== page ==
And, if we are to take the enumerated powers doctrine seriously, then we must construe all clauses of section 8 as non-elastic and delimiting. The opening line of section 8 is, "The Congress shall have Power to…collect taxes…[in order to] provide for the common Defense and general Welfare of the United States." This clause, under the enumerated powers doctrine, means that all expenditures of the Congress must be appropriated either for the defense of the United States, or for its welfare — not the welfare of those outside the United States. On the fact that there is a comma, not a semi-colon, after the word "Excises" in the opening line of section 8, how there almost was one, and how it would have radically altered the meaning of this passage, refer to tape set 6 here.
This is congruent with the Declaration of Independence. If "to secure [their] rights, governments are instituted among men" then this social compact is among those people so contracting, not among all people of the world. Therefore, you also cannot extend the government's duty to protect the rights of people beyond its geographic borders.
In the concrete, it is clear that this was exactly the intent of the founders. As Charles Adams pointed out in his book Those Dirty Rotten Taxes: The Tax Revolts that Built America:
[Historically, r]estricting taxes was…achieved by restricting spending. In early modern England, a tax was illegal if the expenditure was illegal. For example, in 1497, Henry VII got Parliament to approve a tax for a military expedition against the Scots. A revolt erupted in Cornwall (southwest England) when collectors were lynched en masse. The Cornish people argued that the tax was illegal because the expenditure was illegal. No tax was justified for military purposes — except for defense. This view…found expression in the U.S. Constitution…The framers realized that taxing and spending are inextricably tied together, so you have to control both sides of the public purse the spenders and the taxers. They would put clear-cut provisions in the Constitution to get the job done.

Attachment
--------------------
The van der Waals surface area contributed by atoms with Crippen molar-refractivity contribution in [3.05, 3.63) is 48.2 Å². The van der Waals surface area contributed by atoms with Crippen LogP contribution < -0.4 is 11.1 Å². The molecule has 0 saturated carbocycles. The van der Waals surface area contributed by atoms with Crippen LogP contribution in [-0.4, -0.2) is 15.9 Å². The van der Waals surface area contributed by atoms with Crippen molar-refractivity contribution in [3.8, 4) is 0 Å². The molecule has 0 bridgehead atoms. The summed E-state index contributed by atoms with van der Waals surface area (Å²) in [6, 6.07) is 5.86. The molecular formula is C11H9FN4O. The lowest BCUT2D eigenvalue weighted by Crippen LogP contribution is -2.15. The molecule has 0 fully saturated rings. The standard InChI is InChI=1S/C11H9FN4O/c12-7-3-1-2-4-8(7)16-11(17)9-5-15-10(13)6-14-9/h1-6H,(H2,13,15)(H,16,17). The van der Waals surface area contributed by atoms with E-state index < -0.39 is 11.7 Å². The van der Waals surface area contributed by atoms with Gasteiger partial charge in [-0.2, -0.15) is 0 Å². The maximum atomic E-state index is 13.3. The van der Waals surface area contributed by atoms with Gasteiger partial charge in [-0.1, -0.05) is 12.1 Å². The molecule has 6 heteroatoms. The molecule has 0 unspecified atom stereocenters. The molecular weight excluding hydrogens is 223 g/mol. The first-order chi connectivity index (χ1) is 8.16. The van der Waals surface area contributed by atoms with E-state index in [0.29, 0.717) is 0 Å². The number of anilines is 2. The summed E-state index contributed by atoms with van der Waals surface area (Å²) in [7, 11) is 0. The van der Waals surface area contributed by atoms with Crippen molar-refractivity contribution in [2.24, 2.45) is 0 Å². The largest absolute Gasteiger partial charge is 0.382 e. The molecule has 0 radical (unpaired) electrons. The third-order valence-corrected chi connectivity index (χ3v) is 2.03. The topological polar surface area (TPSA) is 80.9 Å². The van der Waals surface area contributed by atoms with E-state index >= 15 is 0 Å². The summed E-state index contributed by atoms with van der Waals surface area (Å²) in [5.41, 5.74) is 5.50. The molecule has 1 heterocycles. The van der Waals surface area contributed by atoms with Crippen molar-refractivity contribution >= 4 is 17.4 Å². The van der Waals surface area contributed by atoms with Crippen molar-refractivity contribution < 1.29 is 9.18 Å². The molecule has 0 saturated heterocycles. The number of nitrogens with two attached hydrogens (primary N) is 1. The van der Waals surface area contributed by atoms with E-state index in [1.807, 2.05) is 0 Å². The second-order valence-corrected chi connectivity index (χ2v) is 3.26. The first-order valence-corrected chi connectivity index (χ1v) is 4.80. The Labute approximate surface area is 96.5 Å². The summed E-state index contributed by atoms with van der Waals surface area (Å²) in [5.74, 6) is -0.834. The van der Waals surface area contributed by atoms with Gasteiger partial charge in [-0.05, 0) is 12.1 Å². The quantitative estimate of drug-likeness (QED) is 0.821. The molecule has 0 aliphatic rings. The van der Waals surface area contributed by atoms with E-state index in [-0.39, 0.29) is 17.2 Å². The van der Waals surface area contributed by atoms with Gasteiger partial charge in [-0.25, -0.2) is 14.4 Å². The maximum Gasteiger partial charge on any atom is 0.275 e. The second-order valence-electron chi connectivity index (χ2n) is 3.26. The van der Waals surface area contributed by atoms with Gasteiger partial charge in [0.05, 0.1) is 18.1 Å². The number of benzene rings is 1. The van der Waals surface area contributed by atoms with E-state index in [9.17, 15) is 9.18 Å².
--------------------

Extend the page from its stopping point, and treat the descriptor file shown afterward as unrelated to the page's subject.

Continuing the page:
The International Law Argument
I will grant that this sub-argument is nuanced, and perhaps the weakest.
A towering figure in the libertarian tradition is Hugo Grotius. He is widely regarded as the father of international law. His writings had, as their goal, the promotion of peace among nations, by deducing the natural code of justice that states should adopt, vis–vis one another.
The core concept of a state is the notion of sovereignty. In many ways, the corpus of classical international law theory mimics the topology of libertarian rights theory. Libertarian rights theory describes a sphere of inviolable sovereignty for the individual, typically his person and his naturally acquired physical property; and specifies that all other interactions among individuals should be voluntary; and specifies that any breach of the sovereignty of A by B without A's consent is a violation of rights.
Similarly, classical international law describes a sphere of inviolable sovereignty for the state, typically its historic geographic borders and its possessions, such as boats, in otherwise unowned areas (such as international waters and outer space); and specifies that all other interactions among states should be voluntary; and specifies that any breach of the sovereignty of A by B without A's consent is a violation of international law.
Libertarians deny the sovereignty of the state, but I will leave that to one side for now.